EU States Taken to Task for Limiting Migration

     BONN, Germany (CN) – Ten nations within the European Union face legal action for not conforming to a freedom-of-movement directive.



     After France forcibly dismantled 300 illegal Gypsy encampments a year ago, the European Commission initiated an inquiry that it says identified 786 separate freedom-of-movement problems in the legal frameworks of member states.
     EU Justice Commissioner Viviane Reding called last summer’s events “a wake-up call for Europe” to pay special attention to the issue.
     Gypsies, or Roma, are an ethnic minority in Europe. A nomadic people thought to have migrated to the continent from northwest India about a thousand years ago, their populations are largely concentrated in Eastern Europe, including Romania and Bulgaria – countries that acceded to the EU in 2007.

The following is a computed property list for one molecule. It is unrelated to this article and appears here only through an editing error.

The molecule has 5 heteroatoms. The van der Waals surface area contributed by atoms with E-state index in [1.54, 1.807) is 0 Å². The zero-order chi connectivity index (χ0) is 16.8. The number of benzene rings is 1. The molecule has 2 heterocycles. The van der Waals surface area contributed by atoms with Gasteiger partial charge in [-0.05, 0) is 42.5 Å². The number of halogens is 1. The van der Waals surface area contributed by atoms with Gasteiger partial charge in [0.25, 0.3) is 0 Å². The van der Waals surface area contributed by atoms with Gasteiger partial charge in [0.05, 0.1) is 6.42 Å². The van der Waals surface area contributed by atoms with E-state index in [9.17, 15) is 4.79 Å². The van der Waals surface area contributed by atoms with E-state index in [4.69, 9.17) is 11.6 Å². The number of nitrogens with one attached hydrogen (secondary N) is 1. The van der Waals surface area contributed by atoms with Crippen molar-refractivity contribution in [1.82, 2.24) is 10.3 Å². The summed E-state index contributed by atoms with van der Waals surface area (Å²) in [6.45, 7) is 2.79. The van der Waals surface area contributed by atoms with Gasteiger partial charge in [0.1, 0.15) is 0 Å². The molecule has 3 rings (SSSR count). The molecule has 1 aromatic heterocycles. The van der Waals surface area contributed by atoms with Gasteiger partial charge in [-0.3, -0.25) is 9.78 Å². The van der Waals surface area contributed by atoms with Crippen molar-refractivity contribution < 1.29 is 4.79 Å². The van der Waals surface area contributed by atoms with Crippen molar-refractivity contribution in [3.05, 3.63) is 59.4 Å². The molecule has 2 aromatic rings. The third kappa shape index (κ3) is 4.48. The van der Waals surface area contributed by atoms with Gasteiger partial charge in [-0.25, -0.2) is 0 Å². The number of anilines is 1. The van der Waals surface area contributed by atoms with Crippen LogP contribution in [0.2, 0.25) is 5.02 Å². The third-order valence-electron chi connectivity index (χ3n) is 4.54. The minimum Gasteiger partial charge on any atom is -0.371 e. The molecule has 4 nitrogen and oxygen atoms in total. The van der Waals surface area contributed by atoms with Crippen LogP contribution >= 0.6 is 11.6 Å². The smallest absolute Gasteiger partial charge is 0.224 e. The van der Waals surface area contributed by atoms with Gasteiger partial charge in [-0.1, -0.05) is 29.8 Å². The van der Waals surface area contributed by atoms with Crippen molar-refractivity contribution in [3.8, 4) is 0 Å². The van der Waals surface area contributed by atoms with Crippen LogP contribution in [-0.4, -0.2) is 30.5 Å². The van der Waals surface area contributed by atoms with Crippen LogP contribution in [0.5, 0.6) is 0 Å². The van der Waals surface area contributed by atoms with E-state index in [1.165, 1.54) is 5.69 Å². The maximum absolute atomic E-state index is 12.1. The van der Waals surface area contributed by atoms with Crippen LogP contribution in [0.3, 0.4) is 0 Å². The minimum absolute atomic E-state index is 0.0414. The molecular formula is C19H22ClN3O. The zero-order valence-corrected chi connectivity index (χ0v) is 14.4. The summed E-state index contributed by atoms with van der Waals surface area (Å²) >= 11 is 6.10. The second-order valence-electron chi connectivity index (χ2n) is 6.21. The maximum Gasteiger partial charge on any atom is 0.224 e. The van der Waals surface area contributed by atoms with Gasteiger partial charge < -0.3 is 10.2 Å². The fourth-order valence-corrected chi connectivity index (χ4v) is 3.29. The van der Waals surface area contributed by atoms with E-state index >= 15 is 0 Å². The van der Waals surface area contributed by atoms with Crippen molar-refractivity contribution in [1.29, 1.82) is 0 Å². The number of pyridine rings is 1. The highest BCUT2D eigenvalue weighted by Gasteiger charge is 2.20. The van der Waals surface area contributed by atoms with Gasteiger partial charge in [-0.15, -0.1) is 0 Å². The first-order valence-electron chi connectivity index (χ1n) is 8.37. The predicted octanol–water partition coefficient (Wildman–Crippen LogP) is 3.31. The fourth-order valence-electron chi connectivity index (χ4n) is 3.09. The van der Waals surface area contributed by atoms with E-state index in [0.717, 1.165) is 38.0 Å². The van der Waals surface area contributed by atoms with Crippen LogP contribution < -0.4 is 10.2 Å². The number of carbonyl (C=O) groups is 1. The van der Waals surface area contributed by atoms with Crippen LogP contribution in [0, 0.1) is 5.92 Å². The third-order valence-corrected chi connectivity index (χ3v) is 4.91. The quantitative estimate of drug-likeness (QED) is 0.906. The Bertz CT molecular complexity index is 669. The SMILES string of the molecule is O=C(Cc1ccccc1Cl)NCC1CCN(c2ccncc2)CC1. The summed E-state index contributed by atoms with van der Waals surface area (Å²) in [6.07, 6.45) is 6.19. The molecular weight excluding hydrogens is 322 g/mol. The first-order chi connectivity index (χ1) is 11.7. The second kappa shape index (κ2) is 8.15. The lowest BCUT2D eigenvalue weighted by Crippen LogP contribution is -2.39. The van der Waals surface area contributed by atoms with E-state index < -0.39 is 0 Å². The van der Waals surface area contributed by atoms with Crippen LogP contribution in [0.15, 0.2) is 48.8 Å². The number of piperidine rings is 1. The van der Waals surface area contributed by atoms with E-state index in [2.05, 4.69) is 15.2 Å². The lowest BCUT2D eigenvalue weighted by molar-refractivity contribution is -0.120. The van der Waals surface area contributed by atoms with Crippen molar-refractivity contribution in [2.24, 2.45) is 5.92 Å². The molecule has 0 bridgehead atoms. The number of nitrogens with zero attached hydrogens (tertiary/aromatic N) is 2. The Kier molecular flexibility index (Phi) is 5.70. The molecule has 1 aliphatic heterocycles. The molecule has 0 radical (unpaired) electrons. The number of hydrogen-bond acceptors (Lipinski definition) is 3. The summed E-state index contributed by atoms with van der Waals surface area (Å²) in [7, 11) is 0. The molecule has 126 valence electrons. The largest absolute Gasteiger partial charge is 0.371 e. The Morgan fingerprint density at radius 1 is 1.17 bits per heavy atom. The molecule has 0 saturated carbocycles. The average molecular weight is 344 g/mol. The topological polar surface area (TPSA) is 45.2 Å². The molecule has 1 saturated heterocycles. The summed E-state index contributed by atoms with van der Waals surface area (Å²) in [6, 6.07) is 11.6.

Roma live throughout Europe and often hold citizenship in European countries. Some EU countries have implemented special transitional rules, which will expire in 2014, requiring a permit for Romanian or Bulgarian nationals to work there.
     Of the 786 issues identified, the commission said 711 had been resolved over the past year through dialogue or by amended legislation.
     The commission has also launched legal proceedings against 10 EU countries, including Germany, Spain, Sweden and the United Kingdom, for apparently infringing a 2004 freedom-of-movement directive. Belgium may soon join that list of member states facing litigation by the EU’s executive branch.
     France handled the situation adequately by adopting legislation against arbitrary expulsion, the commission said in a statement.
     Europeans make 1.25 billion journeys per year within the union as tourists, according to EU statistics. The data also shows that mobility of labor through guaranteed freedom of movement has generated 40 billion euros ($58 billion) from 2004 to 2007.
     The EU is currently developing a new framework to integrate Roma into European society, including providing better access to education and jobs.
     Freedom of movement is a fundamental principle of the EU, and is enshrined in the 1985 Schengen Agreement.

%d bloggers like this: